Volume 66, Fall 2013, Issue 2
FORMAL BUT FORGIVING: A NEW APPROACH TO PATENT ASSIGNMENTS
Karen E. Sandrik
This Article contributes to an emerging literature and jurisprudence regarding what role other legal regimes should play in the development of patent law. Some scholars argue that common law systems should be purged from patent law, while others argue that patent law is already too specialized and devoid of generalist law. Further, the Supreme Court has recently struggled deciding patent cases that require consideration or application of other legal regimes, such as contract law, the Bayh-Dole Act, and antitrust law.
With runaway tuition, sky-high graduate debt and unemployment, plummeting law school applications, and the tectonic shift in the nature and delivery of legal services further clouding the picture, we must do more than bitterly bemoan the plight of law students and loosely cast aspersions over how we got here. We must decide, very quickly, exactly what in legal education should be salvaged, what should be reengineered, and what should be tossed overboard.
COPYRIGHT CULTURAL CAPITAL
This Article explores the oft-ignored relationship between copyright law and class stratification. Copyright law widens and perpetuates the gulf between the elite and masses in three ways.
THE INDEPENDENCE OF THE JUDICIARY
The Honorable Barry T. Albin
Tonight I want to talk to you about an issue that should be of grave concern to all of you – the threat to an independent judiciary. I am the last Justice to receive tenure on the New Jersey Supreme Court. That is not a distinction that I want to hold. I knew that it was difficult to stay on the Court. And I never expected that a jurist in this State would be denied tenure because of the judicial views attributed to him or her.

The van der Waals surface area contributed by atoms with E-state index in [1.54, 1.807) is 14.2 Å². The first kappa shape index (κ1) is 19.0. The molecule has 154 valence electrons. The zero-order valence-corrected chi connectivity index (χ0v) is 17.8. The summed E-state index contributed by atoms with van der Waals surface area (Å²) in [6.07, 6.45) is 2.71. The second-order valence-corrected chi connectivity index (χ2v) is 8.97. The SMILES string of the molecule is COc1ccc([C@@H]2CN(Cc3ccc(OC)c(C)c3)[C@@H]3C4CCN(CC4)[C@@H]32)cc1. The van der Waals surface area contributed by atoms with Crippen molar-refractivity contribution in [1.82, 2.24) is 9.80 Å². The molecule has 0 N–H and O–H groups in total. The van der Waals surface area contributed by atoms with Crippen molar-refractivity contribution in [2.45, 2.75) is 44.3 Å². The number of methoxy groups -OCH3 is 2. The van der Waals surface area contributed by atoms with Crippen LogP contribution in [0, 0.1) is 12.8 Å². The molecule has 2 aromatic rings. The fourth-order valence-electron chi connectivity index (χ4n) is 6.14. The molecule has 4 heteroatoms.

Cargo transported by sea faces myriad risks, from severe weather and shipwrecks, to water damage and port delays, not to mention human negligence and error. When a confluence of factors leads to cargo damage, the harm can be great and the liability can be complicated. Despite the risks, the shipping industry forms an integral part of modern international trade, where about eighty percent of all traded goods are transported by sea, and is expected to continue growing in the future as international trade expands worldwide.
USE IT OR LOSE IT: THE ENFORCEMENT OF POLYGAMY LAWS IN AMERICA
Ashley E. Morin
Throughout the past decade, polygamy has been thrust into the spotlight in America, being portrayed in the news, in reality television shows, and in popular books. From raids in Texas, raising accusations of child abuse and statutory rape, to the popular television show Big Love, many Americans have become intrigued with the practice of polygamy and its morality. These questions are fueled by the growing acceptance of sexual freedom and privacy as evidenced by the Supreme Court’s decisions in Lawrence v. Texas, United States v. Windsor, and Hollingsworth v. Perry, as well as changing social norms on the definition of family.
In its recent decision the New Jersey Supreme Court heightened the standard of review that the court should use when reviewing a prosecutor’s decision to waive juveniles aged sixteen and over charged with an enumerated offense under section 2A:4A-26 of the New Jersey Statutes Annotated into adult criminal court. The court held that the judicial review should be governed by an abuse of discretion standard, rather than the “patent and gross abuse of discretion standard.”